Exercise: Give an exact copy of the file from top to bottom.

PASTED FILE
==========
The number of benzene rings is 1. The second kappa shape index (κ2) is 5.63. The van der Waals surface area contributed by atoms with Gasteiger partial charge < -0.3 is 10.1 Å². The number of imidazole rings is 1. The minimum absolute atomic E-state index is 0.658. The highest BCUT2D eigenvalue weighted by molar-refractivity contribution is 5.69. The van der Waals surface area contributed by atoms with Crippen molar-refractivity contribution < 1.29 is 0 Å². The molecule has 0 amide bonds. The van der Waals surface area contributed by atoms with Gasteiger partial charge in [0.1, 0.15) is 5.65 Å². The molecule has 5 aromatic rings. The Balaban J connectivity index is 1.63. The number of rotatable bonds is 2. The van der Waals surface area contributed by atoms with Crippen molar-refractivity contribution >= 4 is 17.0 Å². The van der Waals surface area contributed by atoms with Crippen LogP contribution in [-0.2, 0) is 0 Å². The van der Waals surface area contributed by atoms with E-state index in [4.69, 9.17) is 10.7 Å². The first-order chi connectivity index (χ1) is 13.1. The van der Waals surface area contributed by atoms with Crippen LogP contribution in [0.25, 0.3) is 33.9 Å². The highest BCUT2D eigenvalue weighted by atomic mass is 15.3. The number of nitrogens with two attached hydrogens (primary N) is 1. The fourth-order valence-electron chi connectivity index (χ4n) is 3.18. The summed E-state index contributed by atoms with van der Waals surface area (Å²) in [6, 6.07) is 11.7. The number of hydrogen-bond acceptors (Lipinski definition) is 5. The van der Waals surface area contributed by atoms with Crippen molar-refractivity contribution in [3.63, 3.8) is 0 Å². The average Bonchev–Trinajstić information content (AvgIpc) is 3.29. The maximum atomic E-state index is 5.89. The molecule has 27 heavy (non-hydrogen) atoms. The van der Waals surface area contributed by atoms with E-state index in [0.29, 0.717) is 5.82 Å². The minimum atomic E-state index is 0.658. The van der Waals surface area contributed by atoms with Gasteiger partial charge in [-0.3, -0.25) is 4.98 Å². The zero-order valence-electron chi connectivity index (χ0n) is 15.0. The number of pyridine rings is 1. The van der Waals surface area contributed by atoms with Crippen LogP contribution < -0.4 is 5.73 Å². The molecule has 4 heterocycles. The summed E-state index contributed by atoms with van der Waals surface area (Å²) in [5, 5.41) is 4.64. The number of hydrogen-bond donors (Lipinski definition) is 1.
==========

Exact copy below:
The number of benzene rings is 1. The second kappa shape index (κ2) is 5.63. The van der Waals surface area contributed by atoms with Gasteiger partial charge < -0.3 is 10.1 Å². The number of imidazole rings is 1. The minimum absolute atomic E-state index is 0.658. The highest BCUT2D eigenvalue weighted by molar-refractivity contribution is 5.69. The van der Waals surface area contributed by atoms with Crippen molar-refractivity contribution < 1.29 is 0 Å². The molecule has 0 amide bonds. The van der Waals surface area contributed by atoms with Gasteiger partial charge in [0.1, 0.15) is 5.65 Å². The molecule has 5 aromatic rings. The Balaban J connectivity index is 1.63. The number of rotatable bonds is 2. The van der Waals surface area contributed by atoms with Crippen molar-refractivity contribution >= 4 is 17.0 Å². The van der Waals surface area contributed by atoms with Crippen LogP contribution in [-0.2, 0) is 0 Å². The van der Waals surface area contributed by atoms with E-state index in [4.69, 9.17) is 10.7 Å². The first-order chi connectivity index (χ1) is 13.1. The van der Waals surface area contributed by atoms with Crippen LogP contribution in [0.25, 0.3) is 33.9 Å². The highest BCUT2D eigenvalue weighted by atomic mass is 15.3. The number of nitrogens with two attached hydrogens (primary N) is 1. The fourth-order valence-electron chi connectivity index (χ4n) is 3.18. The summed E-state index contributed by atoms with van der Waals surface area (Å²) in [6, 6.07) is 11.7. The number of hydrogen-bond acceptors (Lipinski definition) is 5. The van der Waals surface area contributed by atoms with Crippen molar-refractivity contribution in [3.63, 3.8) is 0 Å². The average Bonchev–Trinajstić information content (AvgIpc) is 3.29. The maximum atomic E-state index is 5.89. The molecule has 27 heavy (non-hydrogen) atoms. The van der Waals surface area contributed by atoms with E-state index in [0.29, 0.717) is 5.82 Å². The minimum atomic E-state index is 0.658. The van der Waals surface area contributed by atoms with Gasteiger partial charge in [-0.3, -0.25) is 4.98 Å². The zero-order valence-electron chi connectivity index (χ0n) is 15.0. The number of pyridine rings is 1. The van der Waals surface area contributed by atoms with Crippen LogP contribution < -0.4 is 5.73 Å². The molecule has 4 heterocycles. The summed E-state index contributed by atoms with van der Waals surface area (Å²) in [5, 5.41) is 4.64. The number of hydrogen-bond donors (Lipinski definition) is 1.